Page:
Real-time Prediction of Cascading Failures in Power Systems
Blackouts in power systems cause major financial and societal losses, which necessitate devising better prediction techniques that are specifically tailored to detecting and preventing them. Since blackouts begin as a cascading failure (CF), an early detection of these CFs gives the operators ample time to stop the cascade from propagating into a large-scale blackout. In this thesis, a real-time load-based prediction model for CFs using phasor measurement units (PMUs) is proposed. The proposed model provides load-based predictions; therefore, it has the advantages of being applicable as a controller input and providing the operators with better information about the affected regions. In addition, it can aid in visualizing the effects of the CF on the grid. To extend the functionality and robustness of the proposed model, prediction intervals are incorporated based on the convergence width criterion (CWC) to allow the model to account for the uncertainties of the network, which was not available in previous works. Although this model addresses many issues in previous works, it has limitations in both scalability and capturing of transient behaviours. Hence, a second model based on recurrent neural network (RNN) long short-term memory (LSTM) ensemble is proposed. The RNN-LSTM is added to better capture the dynamics of the power system while also giving faster responses. To accommodate for the scalability of the model, a novel selection criterion for inputs is introduced to minimize the inputs while maintaining a high information entropy. The criteria include distance between buses as per graph theory, centrality of the buses with respect to fault location, and the information entropy of the bus. These criteria are merged using higher statistical moments to reflect the importance of each bus and generate indices that describe the grid with a smaller set of inputs. The results indicate that this model has the potential to provide more meaningful and accurate results than what is available in the previous literature and can be used as part of the integrated remedial action scheme (RAS) system either as a warning tool or a controller input as the accuracy of detecting affected regions reached 99.9% with a maximum delay of 400 ms. Finally, a validation loop extension is introduced to allow the model to self-update in real-time using importance sampling and case-based reasoning to extend the practicality of the model by allowing it to learn from historical data as time progresses.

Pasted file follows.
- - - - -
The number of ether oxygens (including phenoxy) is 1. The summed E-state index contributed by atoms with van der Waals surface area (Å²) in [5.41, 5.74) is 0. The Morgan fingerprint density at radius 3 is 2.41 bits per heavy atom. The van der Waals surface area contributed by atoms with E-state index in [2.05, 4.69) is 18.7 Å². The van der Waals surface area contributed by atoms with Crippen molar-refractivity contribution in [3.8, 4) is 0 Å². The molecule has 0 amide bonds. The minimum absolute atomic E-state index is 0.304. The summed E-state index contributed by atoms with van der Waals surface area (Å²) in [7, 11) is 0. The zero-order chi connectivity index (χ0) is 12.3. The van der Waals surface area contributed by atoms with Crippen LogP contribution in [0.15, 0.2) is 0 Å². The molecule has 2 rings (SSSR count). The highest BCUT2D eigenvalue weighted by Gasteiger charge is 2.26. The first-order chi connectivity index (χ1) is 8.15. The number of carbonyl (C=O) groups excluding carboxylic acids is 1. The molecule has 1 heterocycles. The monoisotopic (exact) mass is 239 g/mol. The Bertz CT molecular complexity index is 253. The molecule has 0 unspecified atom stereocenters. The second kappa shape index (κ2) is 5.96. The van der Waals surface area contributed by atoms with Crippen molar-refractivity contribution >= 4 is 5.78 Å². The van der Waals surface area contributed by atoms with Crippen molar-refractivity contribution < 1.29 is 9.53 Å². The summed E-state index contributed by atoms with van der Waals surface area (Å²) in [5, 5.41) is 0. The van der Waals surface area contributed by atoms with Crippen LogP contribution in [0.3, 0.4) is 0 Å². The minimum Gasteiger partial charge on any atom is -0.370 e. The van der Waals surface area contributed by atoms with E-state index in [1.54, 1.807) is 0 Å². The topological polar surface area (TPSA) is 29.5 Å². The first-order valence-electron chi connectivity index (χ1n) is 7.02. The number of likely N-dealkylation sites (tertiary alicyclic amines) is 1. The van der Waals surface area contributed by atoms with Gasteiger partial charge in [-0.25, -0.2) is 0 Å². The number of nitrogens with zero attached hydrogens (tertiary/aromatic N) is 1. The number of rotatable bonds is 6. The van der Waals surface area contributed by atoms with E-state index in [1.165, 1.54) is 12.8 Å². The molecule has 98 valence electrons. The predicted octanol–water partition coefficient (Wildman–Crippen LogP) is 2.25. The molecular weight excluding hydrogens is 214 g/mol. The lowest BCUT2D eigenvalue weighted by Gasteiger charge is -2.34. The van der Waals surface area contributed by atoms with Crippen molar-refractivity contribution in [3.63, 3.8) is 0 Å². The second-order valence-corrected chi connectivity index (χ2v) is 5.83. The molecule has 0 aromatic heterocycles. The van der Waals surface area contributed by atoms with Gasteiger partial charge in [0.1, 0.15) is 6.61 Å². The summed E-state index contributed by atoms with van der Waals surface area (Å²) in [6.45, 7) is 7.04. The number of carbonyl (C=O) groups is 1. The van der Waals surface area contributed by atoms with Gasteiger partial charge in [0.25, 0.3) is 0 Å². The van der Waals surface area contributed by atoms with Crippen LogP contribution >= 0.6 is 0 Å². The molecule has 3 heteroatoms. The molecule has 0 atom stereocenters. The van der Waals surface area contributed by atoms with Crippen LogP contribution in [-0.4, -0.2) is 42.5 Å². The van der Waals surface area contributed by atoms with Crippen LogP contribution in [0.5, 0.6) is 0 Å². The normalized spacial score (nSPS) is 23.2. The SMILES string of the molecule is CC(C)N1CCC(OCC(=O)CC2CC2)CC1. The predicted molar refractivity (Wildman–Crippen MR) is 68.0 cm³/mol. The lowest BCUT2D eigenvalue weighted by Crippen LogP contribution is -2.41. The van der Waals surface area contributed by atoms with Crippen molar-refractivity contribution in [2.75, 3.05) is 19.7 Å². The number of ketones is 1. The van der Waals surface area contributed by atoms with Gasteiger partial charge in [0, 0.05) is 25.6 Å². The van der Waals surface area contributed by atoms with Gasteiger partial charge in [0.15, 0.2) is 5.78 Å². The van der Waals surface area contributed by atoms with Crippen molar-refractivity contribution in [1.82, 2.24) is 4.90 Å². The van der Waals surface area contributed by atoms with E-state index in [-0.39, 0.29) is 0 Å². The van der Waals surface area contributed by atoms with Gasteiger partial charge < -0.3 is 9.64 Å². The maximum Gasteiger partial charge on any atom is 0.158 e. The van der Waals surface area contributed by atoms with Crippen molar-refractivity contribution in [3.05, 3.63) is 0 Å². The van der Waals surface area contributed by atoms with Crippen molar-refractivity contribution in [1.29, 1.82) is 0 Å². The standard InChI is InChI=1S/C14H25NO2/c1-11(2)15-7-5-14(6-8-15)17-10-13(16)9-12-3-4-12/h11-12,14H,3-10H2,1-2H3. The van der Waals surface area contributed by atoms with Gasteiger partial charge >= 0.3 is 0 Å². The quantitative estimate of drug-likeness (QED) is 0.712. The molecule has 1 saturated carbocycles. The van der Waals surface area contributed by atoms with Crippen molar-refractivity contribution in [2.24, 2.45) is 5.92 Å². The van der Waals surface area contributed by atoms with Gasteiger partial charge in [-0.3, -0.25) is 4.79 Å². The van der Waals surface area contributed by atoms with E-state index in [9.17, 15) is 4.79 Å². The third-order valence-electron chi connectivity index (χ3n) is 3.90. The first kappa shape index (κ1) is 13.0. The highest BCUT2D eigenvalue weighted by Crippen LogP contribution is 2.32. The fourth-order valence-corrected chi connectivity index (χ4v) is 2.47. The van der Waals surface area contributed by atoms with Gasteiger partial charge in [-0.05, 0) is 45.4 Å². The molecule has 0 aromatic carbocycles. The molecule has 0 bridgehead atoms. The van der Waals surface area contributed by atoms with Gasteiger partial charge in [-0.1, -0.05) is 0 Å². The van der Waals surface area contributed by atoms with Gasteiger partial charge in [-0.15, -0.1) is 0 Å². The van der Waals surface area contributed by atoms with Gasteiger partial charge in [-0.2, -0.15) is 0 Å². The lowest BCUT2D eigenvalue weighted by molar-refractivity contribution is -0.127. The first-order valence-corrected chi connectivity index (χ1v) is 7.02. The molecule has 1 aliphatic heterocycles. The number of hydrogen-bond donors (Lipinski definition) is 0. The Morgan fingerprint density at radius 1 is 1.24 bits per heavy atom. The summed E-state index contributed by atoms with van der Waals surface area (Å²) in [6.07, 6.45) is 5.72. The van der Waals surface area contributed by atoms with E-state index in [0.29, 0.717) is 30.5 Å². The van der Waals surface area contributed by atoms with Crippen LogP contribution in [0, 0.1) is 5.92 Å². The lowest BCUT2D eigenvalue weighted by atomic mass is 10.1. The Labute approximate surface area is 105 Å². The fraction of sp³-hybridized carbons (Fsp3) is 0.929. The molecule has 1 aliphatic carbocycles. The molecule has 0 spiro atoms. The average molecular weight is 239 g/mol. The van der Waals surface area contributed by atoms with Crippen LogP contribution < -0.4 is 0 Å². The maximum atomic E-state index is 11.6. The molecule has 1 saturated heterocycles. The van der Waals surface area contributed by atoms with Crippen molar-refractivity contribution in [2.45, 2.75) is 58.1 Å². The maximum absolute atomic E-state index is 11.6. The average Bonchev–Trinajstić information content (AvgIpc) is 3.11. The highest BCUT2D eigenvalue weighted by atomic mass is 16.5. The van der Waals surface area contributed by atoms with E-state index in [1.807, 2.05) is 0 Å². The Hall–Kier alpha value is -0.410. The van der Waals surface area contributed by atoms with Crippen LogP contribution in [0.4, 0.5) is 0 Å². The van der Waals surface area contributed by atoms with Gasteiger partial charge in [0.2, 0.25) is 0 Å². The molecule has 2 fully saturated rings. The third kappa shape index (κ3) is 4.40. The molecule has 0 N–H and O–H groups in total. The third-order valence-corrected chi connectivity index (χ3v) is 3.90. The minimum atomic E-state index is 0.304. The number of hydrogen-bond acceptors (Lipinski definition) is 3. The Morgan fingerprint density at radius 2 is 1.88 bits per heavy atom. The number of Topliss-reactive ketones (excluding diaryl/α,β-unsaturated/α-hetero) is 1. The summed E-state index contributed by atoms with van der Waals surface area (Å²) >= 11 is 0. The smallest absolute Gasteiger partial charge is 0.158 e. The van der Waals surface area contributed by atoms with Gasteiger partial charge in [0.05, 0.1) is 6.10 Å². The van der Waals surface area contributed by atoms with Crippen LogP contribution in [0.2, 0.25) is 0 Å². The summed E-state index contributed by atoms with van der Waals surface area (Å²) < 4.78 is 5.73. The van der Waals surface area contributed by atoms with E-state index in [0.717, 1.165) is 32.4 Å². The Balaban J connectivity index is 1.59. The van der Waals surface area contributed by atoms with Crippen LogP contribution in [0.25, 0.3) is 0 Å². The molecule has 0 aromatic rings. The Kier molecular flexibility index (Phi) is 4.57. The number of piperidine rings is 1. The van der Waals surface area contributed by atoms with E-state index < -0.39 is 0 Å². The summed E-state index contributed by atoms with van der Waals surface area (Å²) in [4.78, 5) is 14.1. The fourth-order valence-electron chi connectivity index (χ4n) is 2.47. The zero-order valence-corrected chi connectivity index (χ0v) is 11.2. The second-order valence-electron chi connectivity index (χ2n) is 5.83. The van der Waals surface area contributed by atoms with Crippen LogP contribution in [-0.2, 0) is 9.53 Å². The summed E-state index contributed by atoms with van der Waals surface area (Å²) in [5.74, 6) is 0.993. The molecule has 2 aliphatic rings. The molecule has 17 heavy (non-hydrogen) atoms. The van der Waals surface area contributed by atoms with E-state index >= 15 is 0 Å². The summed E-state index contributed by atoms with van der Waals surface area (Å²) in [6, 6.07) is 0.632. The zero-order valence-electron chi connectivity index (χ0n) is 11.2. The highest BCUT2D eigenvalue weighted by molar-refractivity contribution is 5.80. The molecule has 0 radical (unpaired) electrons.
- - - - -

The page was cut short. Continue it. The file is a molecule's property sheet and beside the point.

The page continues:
cascading outage, artificial intelligence, smart grid, neural network, higher statistical moments
Doctor of Philosophy (Ph.D.)
Electrical and Computer Engineering